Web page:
The show, which closes this Saturday, is just the opposite. It's bright, the patrons seem normal, and nobody's making out in the corner of a room. It looks as if David Cook, the gallery's director/owner, has strategically displayed each piece over some random crack in the wall of this old historic home, still classed as residential property even though there is an art gallery established on the ground floor. There's still a kitchen, but now it's without appliances -- you can see the space where the refrigerator goes. Two boobs with baby-bottle nipples (Breast Bottles, created by Nancy J. Schneider) are mounted on the wall next to scarlet-tinted pics of a couple in foreplay.
I am not one to shun images of naked women and in-your-face male genitalia. Time for some art appreciation.
I spin a steel sculpture of a man's torso and hope it doesn't stop on the flaccid side. I check out more female breasts over the mantelpiece, these constructed from circuit boards and solidified silver goop. They're called Virtual Group II, part of a series by Roblee Hossman. Then there are three photographs framed together that Rebecca McBride has appropriately titled The Curse. They graphically depict a woman's yoohoo with an anonymous clenched bloody fist emerging from you-know-where doing I-don't-know-what -- a gynecological exam in reverse, perhaps? The piece must work, in any case, because I'm sucked in, staring at it, pointing it out to strangers like some kid on a playground.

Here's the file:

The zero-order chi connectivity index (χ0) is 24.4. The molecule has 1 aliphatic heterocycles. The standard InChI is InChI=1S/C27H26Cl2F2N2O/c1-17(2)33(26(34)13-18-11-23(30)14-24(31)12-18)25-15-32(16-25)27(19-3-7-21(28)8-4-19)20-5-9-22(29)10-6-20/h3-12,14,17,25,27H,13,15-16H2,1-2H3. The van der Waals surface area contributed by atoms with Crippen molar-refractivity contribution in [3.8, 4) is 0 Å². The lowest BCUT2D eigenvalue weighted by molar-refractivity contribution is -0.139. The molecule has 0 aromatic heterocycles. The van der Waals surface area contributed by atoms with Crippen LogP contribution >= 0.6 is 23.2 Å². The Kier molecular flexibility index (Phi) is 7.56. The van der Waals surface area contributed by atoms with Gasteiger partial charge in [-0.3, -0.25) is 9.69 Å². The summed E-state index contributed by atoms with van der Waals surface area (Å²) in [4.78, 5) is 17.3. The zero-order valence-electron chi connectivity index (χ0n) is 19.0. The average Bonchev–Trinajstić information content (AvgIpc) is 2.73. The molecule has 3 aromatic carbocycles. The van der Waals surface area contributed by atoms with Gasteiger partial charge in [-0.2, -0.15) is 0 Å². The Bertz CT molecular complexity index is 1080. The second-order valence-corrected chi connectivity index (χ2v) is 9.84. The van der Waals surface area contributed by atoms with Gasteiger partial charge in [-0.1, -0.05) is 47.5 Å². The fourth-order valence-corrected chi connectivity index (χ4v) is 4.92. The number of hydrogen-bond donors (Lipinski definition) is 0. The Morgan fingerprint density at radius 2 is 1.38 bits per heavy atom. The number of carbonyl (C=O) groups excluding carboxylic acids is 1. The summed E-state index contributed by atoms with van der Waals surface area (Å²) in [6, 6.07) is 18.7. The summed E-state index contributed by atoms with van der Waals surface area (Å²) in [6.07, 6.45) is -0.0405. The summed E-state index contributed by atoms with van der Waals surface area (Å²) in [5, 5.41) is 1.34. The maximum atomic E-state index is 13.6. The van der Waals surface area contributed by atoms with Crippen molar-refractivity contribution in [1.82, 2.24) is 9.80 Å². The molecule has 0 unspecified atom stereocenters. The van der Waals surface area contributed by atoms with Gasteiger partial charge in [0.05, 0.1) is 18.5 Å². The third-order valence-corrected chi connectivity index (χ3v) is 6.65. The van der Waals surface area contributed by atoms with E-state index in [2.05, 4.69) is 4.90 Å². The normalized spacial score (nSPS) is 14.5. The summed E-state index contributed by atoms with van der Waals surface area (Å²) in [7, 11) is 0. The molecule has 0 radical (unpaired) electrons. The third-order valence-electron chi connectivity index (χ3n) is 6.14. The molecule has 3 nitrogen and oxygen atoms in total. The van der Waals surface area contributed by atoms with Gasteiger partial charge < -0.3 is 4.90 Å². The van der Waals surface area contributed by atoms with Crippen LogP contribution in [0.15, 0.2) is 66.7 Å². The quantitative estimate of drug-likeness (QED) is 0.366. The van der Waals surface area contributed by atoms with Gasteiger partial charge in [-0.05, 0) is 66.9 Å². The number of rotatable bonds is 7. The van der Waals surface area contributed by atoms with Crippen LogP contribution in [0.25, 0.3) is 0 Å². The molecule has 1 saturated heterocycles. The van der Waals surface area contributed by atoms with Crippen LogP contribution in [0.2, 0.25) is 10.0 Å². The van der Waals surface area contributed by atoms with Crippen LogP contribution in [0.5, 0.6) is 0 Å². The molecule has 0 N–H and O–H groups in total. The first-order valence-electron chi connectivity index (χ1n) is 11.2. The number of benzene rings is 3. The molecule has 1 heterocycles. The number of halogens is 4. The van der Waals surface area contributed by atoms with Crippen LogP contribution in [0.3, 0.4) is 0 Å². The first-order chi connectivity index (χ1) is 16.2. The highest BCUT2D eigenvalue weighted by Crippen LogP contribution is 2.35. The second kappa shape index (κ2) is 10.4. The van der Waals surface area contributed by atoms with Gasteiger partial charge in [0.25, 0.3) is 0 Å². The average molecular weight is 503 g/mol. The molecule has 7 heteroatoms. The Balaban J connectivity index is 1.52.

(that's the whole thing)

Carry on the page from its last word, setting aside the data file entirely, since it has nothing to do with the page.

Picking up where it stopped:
Among the 40-plus works on display in the fourth annual show, guest-jurored by Kraig Foote -- director of Art One -- are paintings by Jill Martin such as Couple and Chicken, in which the former enjoy foreplay while a plucked chicken lies on the floor by their bed. The plucked chicken has various symbolic meanings for the artist -- I know this because she told me so when she overheard me commenting on her painting to somebody else at the reception. Another standout is Pussy Crunch Cereal, a parody of a certain cereal-box character. Here he's serving up a bowl of fish heads for hungry felines -- all double meanings are unintentional, of course.
Cook got the idea for the display from the Alwun House's annual Erotica show. He says it wasn't his intention to compete with the other gallery, but Eleven East Ashland's exhibit has become pretty popular, probably because voyeurism is on the rise and people such as myself, innocent as we are, are curious about this world. We just don't know where to find it except in galleries.